I played a game with axis tier against skarre 30 bane knights and on her feat turn all I did was kill the 6 knights in one unit outside her feat and jammed as best I could on the rest. It allowed me to lock them down and the following turn my reductors killed 20 bane knights and tartarus.
Playing to the clock is a viable strategy but takes time to develop properly. I’ll probably do a separate article on this topic but I thought it might be worth mentioning that some armies (in particular the Zaal/Madrak/skarre ones) can take a fair bit of time to resolve. At the same time they take a lot of time for you to kill as well and if you don’t take the time to remove your opponents models they will get their opportunity to cripple your force like they want.
In general these forces will work on the following goals in this order:
1. Attrition: Especially looking for a crucial feat turn where a small portion of their force guts yours.
2. Scenario: With Attrition firmly in their hands they will push you out of zones and start scoring.
3. Assassination: They’ll do it if you make it easy but they’d rather not risk dice.
A WORD OF CAUTION
Using Denied Flank can help balance out a bad match up but you need to be careful when dividing your force up for their given tasks. Your attacking force needs to be fast and hard hitting enough to do what you want and the denial force needs to pose some sort of credible threat (or ability to slow/lock them down) to that flank to prevent the enemy from just turning in and swallowing your force.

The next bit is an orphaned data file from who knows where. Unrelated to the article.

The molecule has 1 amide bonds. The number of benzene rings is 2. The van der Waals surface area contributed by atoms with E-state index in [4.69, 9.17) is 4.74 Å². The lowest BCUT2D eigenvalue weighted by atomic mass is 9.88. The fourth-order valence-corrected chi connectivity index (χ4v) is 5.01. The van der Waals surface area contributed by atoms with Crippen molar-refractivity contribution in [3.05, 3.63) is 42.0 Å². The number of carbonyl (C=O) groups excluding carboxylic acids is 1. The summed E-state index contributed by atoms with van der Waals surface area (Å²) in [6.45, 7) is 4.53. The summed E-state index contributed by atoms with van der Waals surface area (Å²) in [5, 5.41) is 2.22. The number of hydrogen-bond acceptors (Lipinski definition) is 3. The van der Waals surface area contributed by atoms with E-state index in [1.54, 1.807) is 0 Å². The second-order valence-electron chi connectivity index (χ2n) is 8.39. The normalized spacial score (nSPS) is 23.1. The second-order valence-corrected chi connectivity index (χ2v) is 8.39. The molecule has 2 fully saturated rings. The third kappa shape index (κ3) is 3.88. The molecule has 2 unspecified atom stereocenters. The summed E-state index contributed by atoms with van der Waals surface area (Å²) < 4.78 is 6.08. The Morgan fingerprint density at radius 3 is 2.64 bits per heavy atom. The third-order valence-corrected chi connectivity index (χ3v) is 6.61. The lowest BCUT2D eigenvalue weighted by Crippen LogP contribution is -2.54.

Sometimes a denial force only needs to stand around and take 2 turns to die to allow the attacking force to accomplish its job (looking at you houseguard halberdiers) and that can be quite effective as well. Everyone loves killing stuff, give your opponent stuff to kill if you can spare them, it lessens their suspicion and makes them think everything is going to plan, that’s when you can:
Lets face it, if this is a bad match up you’re probably fighting a losing battle unless your opponent has made a mistake . Playing an echelon ed defence/attack can stretch the game out and even give you the upper hand if your opponent is in robot mode and plays into it poorly BUT you should always keep an eye on just flat out assassinating their warnoun.
There is always a “last call” on assassinating against decent players and it frequently (although not always) falls right after their Feat turn (more so if it’s an offensively oriented feat). The time to go for it against Defensive feats is generally 2 turns after as a fair number of defensive feats set up offensive action (some, like saern’s, are designed to prevent retaliation after offensive action).
Either way, know that your opponent will be planning to cripple your force and this is the point they are most likely to over stretch themselves and be exposed. If you can anticipate this moment you need to position and protect pieces you will need to make the assassination happen. Feed them everything else that won’t play a role in the assassination, the more they can kill the more likely they are to over-stretch themselves.
If a 50% opportunity presents itself in a bad match up, that’s usually the cue to go for it.